The approximately linear relation between α and λ means that beams tilted and dispersed by a grating correspond to straight sloping lines in Fig. 2. A suitable combination of beam tilt and grating dispersion can thus be chosen to phase match a wavelength range over which the phase matching curve has a constant slope. Since the curves in Fig. 2 have constant slopes that cover much wider and more diverse wavelength ranges than the horizontal sections, angular dispersion offers greater flexibility in phase matching broadband beams. The approximate relation between α and λ can only be used to identify potential broadband phase matching configurations; in the final phase matching calculations below we use the exact relation for kx. For an angularly dispersed beam with fixed kx, the projection of the group velocity onto the ẑ-direction is given by
where vg is the group velocity parallel to k.
Although the phase mismatch is the most important factor determining the bandwidth, it is necessary to calculate the actual gain to analyze an interaction in detail. The small-signal gain coefficient g in the presence of a phase mismatch Δk is given by
χ eff=2d eff is the effective nonlinear susceptibility, and Z 0 is the vacuum impedance. Equation (4) shows that the tolerance to phase mismatch increases with gain and can be estimated by |Δk|≳g 0, where g 0 is the gain coefficient in the absence of phase mismatch. Furthermore, the gain depends on frequency through the factor (ω 2 ω 1)1/2=[ω 2(ω 3-ω 2)]1/2, which, for a fixed range of variation for ω 2, varies least if the center frequency equals ω 3/2.
We are interested in broadband amplification around 800 nm with a 400 nm pump, so we identify two potential configurations marked in Fig. 2: (i) θ=0.51rad and α=16mrad with a collimated signal beam; and (ii) θ=0.69rad and angular dispersion with kx=2106mm-1 (kx has the same value inside and outside the crystal, as explained above). Other configurations are also possible, but these two were found to give maximum bandwidth for the cases with collimated and angularly dispersed signals, respectively. For type 1 phase matching in BBO, propagation in the YZ plane gives the maximum nonlinear coefficient, d eff=dyxx cosθ. |dyxx|=|dyyy| because of Kleinman symmetry, and dyyy=2.2pm/V . For the gain calculations we take a pump intensity of 45 GW/cm2, which gives g 0 in the range 3.5–4.1 mm-1 for our configurations. To get comparable results we adjust the crystal length Lc to obtain a peak gain of about 108 in each case. We analyzed these configurations by plotting the phase mismatch Δk=|Δk|sign(Δk·k 3) and small-signal gain g as functions of frequency, and optimized them by fine-tuning the crystal orientation and noncollinear parameters. The results are shown in Figs. 5 and 6.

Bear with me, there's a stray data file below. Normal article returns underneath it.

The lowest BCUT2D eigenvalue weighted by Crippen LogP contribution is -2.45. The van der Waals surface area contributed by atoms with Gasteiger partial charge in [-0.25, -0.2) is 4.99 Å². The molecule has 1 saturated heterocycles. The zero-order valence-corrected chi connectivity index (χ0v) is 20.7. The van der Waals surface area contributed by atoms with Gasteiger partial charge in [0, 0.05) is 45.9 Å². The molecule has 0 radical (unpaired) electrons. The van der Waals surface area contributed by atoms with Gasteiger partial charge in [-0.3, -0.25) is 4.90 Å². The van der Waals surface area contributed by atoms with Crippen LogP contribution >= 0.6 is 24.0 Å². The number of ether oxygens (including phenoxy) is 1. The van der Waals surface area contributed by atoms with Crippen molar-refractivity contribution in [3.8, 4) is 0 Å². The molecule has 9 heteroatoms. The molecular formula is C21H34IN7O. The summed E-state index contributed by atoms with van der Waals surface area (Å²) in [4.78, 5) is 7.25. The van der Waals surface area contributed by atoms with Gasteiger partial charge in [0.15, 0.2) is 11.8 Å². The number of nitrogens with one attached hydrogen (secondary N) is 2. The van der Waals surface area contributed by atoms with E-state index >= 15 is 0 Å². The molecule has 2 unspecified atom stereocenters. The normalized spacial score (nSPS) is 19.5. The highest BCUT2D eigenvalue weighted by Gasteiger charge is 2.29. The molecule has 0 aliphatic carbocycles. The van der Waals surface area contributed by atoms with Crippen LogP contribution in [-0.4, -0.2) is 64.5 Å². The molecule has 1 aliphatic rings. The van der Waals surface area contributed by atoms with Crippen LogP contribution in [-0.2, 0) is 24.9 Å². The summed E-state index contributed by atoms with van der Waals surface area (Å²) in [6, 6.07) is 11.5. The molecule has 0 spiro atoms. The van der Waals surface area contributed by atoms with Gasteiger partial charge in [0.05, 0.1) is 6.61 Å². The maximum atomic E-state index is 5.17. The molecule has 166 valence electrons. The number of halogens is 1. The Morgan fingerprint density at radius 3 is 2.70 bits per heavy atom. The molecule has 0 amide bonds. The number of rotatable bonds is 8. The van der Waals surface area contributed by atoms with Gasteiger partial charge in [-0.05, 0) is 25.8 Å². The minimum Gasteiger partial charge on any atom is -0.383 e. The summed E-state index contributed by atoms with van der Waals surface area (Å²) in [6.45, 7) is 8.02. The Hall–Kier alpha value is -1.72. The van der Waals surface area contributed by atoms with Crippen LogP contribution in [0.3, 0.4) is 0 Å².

For case (i) (Fig. 5), the central 800 nm wavelength is phase matched with a noncollinear angle of α=10mrad (black line). Increasing the noncollinear angle to α=16mrad (red) gives a greater gain bandwidth, as can be seen in Fig. 5(b); but increasing α further to 22 mrad (green) results in a significant dip of the gain at the center frequency. Detailed simulations of this configuration were recently reported for a CPOPA system based on measured 12 fs seed pulses .
In configuration (ii), kx is constant, so α is approximately proportional to λ. Since the signal and idler have the same polarization, opposite kx, and both are centered at the degenerate wavelength, there is a complete symmetry between the two. Figure 6 shows the phase mismatch and gain for two different values for kx. With kx=2106mm-1 (black curve), we find a bandwidth from 600 to 1200 nm, constant to within half an order of magnitude. The central peak is due to the frequency factor in the gain coefficient. The gain curve can be flattened by changing the phase mismatch to kx=2110mm-1 (red), but this reduces the bandwidth slightly, as seen in Fig. 6 (b). These kx dispersions correspond to diffraction off gratings with around 330 lines per mm.